Third Report | Fantasia 2015

terror 75You’ve probably heard that undercover work is mostly tedium, and that’s the main experience of watching (T)error as well.

 

 

 

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Today’s viewing consisted of a documentary and two animated films. Starting with the serious business, the documentary (T)error offers a look inside an FBI counterterrorism operation. The wonder of this film is that it was made at all, and it makes you wonder about the competence of the FBI to conduct such operations.

Directors Lyric R. Cabral and David Felix Sutcliffe enjoyed remarkable access to an FBI informant who uses the name “Shariff” (his true name, Saeed Torres, is also given in the film). Hardly an action hero, Shariff is 63 years old, an ex-con who continues to break drug laws on camera, and whose motivation in serving as an informant seems to be entirely financial (he needs the money to support a young son). Given that fact, you have to wonder why he compromised his position by allowing the filmmakers inside access to an operation without the permission of his superiors (who would have been unlikely to grant it). It’s no surprise that Shariff hasn’t worked for the FBI since, even though the work documented in this film resulted in an arrest and conviction. Besides what the FBI might rightly see as a betrayal, Shariff’s ability to work undercover has been permanently destroyed.

(T)error won a special jury prize at Sundance, but I suspect that was more for the technical achievement of making the film (and for its political message) than for the viewing experience it offers. In truth, it’s pretty boring to watch. You’ve probably heard that undercover work is mostly tedium, and that’s the main experience of watching this film as well. Shariff is not a particularly interesting character (in fact, he’s pretty much the definition of a mediocre failure) and the person he is targeting appears to be an ordinary American Muslim with a wife and small child, not some wild-eyed terrorist. Certainly this film makes the point that such sting operations can constitute harassment and result in innocent people serving long jail sentences, but that message could have been delivered in a far less tedious manner.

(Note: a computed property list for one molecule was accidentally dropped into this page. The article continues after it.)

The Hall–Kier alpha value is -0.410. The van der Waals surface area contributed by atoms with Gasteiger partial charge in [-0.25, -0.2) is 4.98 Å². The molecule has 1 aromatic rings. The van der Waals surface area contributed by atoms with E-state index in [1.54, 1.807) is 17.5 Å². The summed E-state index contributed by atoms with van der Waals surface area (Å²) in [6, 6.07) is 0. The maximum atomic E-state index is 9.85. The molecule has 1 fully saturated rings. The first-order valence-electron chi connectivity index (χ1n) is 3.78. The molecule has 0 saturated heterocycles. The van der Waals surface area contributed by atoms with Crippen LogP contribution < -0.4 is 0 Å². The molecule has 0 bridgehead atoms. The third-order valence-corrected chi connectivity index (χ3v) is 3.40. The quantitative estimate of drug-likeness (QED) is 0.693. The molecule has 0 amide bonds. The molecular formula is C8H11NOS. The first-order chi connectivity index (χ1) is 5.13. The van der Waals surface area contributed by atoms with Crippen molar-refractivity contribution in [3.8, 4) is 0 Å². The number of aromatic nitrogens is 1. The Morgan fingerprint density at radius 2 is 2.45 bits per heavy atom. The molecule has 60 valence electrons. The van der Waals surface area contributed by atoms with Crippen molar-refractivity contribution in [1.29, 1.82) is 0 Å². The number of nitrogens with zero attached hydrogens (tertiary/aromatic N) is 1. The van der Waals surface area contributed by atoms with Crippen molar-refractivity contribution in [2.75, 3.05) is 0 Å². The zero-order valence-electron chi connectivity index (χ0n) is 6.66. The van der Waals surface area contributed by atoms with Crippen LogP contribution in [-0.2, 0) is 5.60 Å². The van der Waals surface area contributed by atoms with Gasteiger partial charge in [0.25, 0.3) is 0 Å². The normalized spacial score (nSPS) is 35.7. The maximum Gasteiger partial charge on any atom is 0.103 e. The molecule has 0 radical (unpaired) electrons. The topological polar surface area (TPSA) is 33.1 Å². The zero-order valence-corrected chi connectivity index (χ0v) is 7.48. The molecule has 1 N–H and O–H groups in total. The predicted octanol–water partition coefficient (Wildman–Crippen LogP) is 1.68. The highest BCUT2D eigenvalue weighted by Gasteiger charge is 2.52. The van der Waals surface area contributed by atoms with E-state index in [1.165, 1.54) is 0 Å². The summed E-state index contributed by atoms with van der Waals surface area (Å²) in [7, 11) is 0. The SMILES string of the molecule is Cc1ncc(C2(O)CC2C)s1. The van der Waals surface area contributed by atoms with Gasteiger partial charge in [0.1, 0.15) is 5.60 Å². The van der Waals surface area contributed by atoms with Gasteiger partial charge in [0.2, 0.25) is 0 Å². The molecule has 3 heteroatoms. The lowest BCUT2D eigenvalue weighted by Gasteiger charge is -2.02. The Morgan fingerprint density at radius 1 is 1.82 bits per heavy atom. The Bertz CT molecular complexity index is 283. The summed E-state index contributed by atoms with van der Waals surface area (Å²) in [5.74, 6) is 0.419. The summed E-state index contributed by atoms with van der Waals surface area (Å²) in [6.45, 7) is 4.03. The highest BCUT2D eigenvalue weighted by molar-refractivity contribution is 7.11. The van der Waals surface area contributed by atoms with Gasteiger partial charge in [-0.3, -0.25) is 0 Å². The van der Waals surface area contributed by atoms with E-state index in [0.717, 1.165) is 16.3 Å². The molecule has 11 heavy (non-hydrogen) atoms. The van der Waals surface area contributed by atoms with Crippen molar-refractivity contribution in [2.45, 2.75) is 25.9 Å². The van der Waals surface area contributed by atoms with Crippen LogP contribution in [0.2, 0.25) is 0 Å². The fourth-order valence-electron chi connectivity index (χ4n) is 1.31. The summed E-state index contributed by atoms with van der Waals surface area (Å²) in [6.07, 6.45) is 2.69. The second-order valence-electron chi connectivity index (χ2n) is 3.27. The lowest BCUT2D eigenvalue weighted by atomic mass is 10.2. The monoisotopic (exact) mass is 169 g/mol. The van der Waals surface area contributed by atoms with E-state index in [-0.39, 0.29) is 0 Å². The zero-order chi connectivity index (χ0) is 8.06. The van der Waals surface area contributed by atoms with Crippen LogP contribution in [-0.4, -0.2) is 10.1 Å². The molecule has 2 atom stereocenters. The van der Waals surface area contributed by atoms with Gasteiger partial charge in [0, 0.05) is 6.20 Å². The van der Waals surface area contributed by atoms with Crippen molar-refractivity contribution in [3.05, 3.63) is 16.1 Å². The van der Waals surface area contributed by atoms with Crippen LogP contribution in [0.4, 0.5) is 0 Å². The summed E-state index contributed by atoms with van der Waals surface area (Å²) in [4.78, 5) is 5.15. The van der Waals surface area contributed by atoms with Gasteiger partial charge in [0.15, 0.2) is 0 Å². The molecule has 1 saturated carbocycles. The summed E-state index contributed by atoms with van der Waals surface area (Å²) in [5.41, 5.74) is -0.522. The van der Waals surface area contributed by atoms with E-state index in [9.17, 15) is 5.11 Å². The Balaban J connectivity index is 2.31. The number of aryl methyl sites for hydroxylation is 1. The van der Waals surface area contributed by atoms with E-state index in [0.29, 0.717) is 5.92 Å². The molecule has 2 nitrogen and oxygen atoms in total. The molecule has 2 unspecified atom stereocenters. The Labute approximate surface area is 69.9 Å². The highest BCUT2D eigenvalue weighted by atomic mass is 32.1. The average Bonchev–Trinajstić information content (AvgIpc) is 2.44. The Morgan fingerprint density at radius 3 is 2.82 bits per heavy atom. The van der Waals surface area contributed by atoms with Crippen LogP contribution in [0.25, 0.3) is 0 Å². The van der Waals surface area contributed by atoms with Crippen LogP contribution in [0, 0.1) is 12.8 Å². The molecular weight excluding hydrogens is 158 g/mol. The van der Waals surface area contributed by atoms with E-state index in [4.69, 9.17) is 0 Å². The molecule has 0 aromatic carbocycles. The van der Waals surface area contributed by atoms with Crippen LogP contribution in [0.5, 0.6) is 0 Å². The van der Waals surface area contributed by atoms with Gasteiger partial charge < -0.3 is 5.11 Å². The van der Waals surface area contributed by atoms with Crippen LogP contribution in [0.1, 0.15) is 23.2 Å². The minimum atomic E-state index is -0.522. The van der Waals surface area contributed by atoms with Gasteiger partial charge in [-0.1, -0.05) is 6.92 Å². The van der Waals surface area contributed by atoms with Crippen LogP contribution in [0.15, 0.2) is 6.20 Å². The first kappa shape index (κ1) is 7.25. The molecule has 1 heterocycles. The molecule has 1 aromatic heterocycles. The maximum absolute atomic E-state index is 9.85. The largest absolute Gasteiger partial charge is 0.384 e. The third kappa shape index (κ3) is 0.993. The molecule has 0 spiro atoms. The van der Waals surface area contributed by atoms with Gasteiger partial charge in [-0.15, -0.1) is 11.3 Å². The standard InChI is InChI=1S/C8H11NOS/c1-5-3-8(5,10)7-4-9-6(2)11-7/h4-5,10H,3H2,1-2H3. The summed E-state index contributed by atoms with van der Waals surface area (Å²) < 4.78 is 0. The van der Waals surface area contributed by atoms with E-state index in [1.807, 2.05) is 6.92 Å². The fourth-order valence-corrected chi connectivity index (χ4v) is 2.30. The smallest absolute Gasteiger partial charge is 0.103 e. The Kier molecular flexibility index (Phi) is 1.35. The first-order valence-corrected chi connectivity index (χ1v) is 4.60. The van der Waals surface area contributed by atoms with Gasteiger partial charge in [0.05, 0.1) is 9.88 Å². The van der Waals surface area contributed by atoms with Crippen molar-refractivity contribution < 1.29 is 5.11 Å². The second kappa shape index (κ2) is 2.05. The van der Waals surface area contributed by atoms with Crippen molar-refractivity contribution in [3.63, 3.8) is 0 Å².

posessed 75Moving on, Possessed is the first feature film from Spanish director Samuel Orti, also known as Sam, who also has several shorts to his credit. The plot is a mashup of several classic horror films, including The Exorcist and The Omen, and involves the possession of Damien, son of the famous flamenco dancer Trini and her husband Gregorio, a bullfighter (this is a Spanish film, after all). It’s done in Aardman-like clay animation, with sensibility closer to the “Itchy and Scratchy” shorts included in some Simpsons episodes than anything else I can think of. Which is to say, it gets really bloody but in a ridiculously comic way that often involves the clever use of appliances and other props. There’s also a lot of nudity, at least by American standards, and some really funny dialogue poking fun at the pretensions of the Catholic Church. Possessed is not the most memorable film, but it is fun to watch, and packed full of movie references sure to charm an audience of film fanatics.

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hanna-and-alice 75The Case of Hana & Alice, directed by Shunji Iwai, is an anime prequel to the 2004 live-action film Hana and Alice, which chronicled the life of two Japanese high school girls whose friendship is threatened by their simultaneous attraction to a boy. There’s no romance in the prequel, which explains how the two girls met and became friends in junior high school. Alice, whose parents are divorced and whose mother is a bit of a ditz, has to find her way in a new school where she is the target of bullying. In ballet class, she hears about a boy her age who was (apparently) murdered, and decides to investigate; a process that leads her to meet Hana. Together they set out to find the truth of what happened to the boy, all while sharing adventures and become fast friends.

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The story is entertaining and psychologically astute, with Hana and Alice behaving similarly to how real girls of their age might act. The animation is disappointing, however—it’s an odd mix of painted backgrounds (some of which are quite beautiful) and rotoscoped action, which produces a jarring effect that takes you right out of the story. The rather surreal quality of the rotoscoping is put to good use in some abstract ballet sequences, but otherwise it just looks cheap, as if the filmmakers decided this film wasn’t worth their best efforts. | Sarah Boslaugh

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